Linear obstacles taller than half the model’s height must be climbed. This may require the expenditure of an extra action or passing a Q roll on a single die to avoid falling.
Flying models move over obstacles without any movement reduction.
The movement of non-flying mounted models is reduced for rough terrain. The movement of flying figures is reduced only through thick woods IF the model wants to fly safely. If he is taking chances, the model may use its full move but, on any roll of 1 at the end of a move, the model receives a C2 attack (hit by a branch). If the figure is put Out-of-Action, it means the model crashed against a tree!
Determine the nature of obstacles before the game.
Minimum Movement: The Step
Regardless of its speed and terrain, a model may always spend one action to perform a “step” — a movement of one base. If its base is larger than 1 Short stick (e.g. some huge animals), the model’s step is 1 x Short, measured from any part of its base.
Characters with no active foes within 2 x Long may perform a single non-combat move INSTEAD of dicing for activation.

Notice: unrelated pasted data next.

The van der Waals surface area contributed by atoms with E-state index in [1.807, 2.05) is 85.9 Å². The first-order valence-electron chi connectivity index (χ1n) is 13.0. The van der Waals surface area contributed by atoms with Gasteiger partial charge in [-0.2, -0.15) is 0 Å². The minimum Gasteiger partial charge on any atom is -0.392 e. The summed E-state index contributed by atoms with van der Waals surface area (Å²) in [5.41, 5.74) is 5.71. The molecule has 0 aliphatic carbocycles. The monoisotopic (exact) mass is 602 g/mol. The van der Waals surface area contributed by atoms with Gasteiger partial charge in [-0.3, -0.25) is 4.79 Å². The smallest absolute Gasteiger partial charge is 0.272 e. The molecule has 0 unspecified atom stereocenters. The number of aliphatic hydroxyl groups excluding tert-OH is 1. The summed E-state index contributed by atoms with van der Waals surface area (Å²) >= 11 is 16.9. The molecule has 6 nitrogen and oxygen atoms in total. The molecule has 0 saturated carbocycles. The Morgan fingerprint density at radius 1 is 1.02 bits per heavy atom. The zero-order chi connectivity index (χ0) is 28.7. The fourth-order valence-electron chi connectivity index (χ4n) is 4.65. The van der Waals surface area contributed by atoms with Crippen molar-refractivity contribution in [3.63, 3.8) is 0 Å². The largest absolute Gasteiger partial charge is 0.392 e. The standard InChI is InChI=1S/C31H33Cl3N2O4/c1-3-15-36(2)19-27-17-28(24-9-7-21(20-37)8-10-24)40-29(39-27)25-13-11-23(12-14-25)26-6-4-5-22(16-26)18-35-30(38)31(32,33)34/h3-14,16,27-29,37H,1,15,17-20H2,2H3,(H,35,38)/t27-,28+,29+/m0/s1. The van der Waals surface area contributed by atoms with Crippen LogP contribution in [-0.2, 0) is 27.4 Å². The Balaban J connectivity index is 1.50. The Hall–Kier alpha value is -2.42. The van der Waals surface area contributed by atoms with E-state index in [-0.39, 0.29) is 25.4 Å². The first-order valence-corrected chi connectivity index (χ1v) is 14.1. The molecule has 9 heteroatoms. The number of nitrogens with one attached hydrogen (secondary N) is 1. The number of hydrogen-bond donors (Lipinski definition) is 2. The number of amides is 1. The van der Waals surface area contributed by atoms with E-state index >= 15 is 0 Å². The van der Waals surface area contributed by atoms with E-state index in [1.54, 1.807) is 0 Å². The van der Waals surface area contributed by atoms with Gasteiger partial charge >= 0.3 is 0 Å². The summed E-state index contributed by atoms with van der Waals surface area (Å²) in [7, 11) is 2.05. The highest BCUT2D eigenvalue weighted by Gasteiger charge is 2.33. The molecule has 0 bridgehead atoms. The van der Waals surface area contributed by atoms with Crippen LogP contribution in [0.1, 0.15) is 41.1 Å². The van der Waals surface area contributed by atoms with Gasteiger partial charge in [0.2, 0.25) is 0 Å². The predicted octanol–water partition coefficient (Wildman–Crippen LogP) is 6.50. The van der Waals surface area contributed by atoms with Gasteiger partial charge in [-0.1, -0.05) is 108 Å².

This represents a slow tactical advance. The character uses his standard movement distance. As soon as he comes within 2 x Long of any active foe, he may no longer perform free moves. Transfixed, bound, and Out-of-Action enemies are not “active” for the purposes of this rule. Free moves may not be used to move into melee.
Moving through Friends
A character may move freely through friends as long as he has enough movement to clear their bases. If the movement is not enough, he must move a shorter distance or stop in contact with the friend. A model may move through the base of a friend even if the friend is Prone or in melee.